The Two Covenants
[ Back ] [ Up ] [ Next ]
When God was about to
speak the law to Israel, of what did He tell Moses to remind them?
"Tell the children of Israel; Ye have seen what I did unto the
Egyptians, and how I bare you on eagles' wings, and brought you unto Myself
." Ex. 19: 3, 4.
What covenant did He
propose to make with them?
"Now therefore, if ye will obey My voice indeed, and keep My covenant,
then ye shall be a peculiar treasure unto Me above all people: for all the earth
is Mine: and ye shall be unto Me a kingdom of priests, and a holy nation. These
are the words which thou shalt speak unto the children of Israel." Ex.
What is a covenant?
"A mutual agreement of two or more persons or parties, in writing and
under seal, to do or to refrain from some act or thing; a contract." Webster.
When Moses told the
people what the Lord had proposed, what did they say?
"And all the people answered together, and said, all that the Lord hath
spoken we will do. And Moses returned the words of the people unto the
Lord." Ex. 19:7, 8.
In the Covenant which the
Lord proposed to make with Israel, what did He say that they were to do?
"Now therefore, if ye will obey My voice indeed, and keep My
covenant." Ex. 19:5, first part.
What was His covenant
which they were to keep as their part of the mutual agreement or covenant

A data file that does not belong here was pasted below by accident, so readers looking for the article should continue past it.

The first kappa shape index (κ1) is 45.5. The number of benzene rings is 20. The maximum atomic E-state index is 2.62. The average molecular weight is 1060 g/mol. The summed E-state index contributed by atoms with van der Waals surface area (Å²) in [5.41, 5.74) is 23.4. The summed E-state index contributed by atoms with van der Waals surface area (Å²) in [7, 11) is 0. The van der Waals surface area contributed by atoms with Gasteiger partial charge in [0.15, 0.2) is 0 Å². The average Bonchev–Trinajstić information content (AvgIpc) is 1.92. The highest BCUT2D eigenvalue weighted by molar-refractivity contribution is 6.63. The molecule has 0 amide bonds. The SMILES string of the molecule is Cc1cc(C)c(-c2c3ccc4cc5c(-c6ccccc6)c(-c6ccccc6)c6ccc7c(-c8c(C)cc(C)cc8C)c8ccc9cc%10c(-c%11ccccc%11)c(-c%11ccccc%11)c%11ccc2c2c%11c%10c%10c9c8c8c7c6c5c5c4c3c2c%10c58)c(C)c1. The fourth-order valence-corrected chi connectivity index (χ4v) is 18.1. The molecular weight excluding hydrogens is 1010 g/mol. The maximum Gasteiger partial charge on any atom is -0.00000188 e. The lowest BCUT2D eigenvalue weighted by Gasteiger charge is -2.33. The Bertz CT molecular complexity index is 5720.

between Him and them?"
"And he declared unto you His covenant, which He commanded you to
perform, even ten commandments; and He wrote them upon two tables of
stone." Deut. 4:12, 13.
What relation did the ten
commandments bear to the covenant made between God and the children of Israel?NOTE. - The ten
commandments were termed God's covenant before the covenant was made with
Israel. They were not an agreement made, but something which God
commanded them to perform, and He promised them something, provided they would
keep them. Thus the ten commandments, God's covenant, became the basis of the
covenant made between Him and Israel. The ten commandments, in all their
details, are "all these words," concerning which the covenant
was made. See Ex. 24:8.
As seen by the last text quoted, the ten commandments were the
"covenant" to which the Lord referred, when in proposing a covenant
with Israel, He said, "Now therefore, if ye will obey my voice
indeed, and keep my covenant, then ye shall be a peculiar treasure unto me above
all people: for all the earth is mine:" Ex. 19:5.
After God had spoken His
law (the "covenant which He commanded," Ex. 20:3-17), did He continue
speaking to the people?
"And He added no more. And He wrote them in two tables of stone, and
delivered them unto me." Deut. 5:22.
What was the nature of
the instruction afterward given to Moses (Ex. 20:22, 23)?
It was a practical application or explanation of the ten commandments, so
that the people might be able better to understand what was involved in the
keeping of them. The reference to the altar, how it should be built, and how
approached, in Ex. 20:24-26, simply shows the care that God would have taken in
His worship. In Ex. 23:14-19 we have other commandments also concerning worship.
As reported in Ex. 24:3,
Moses told the people all the words of the Lord, and they promised to be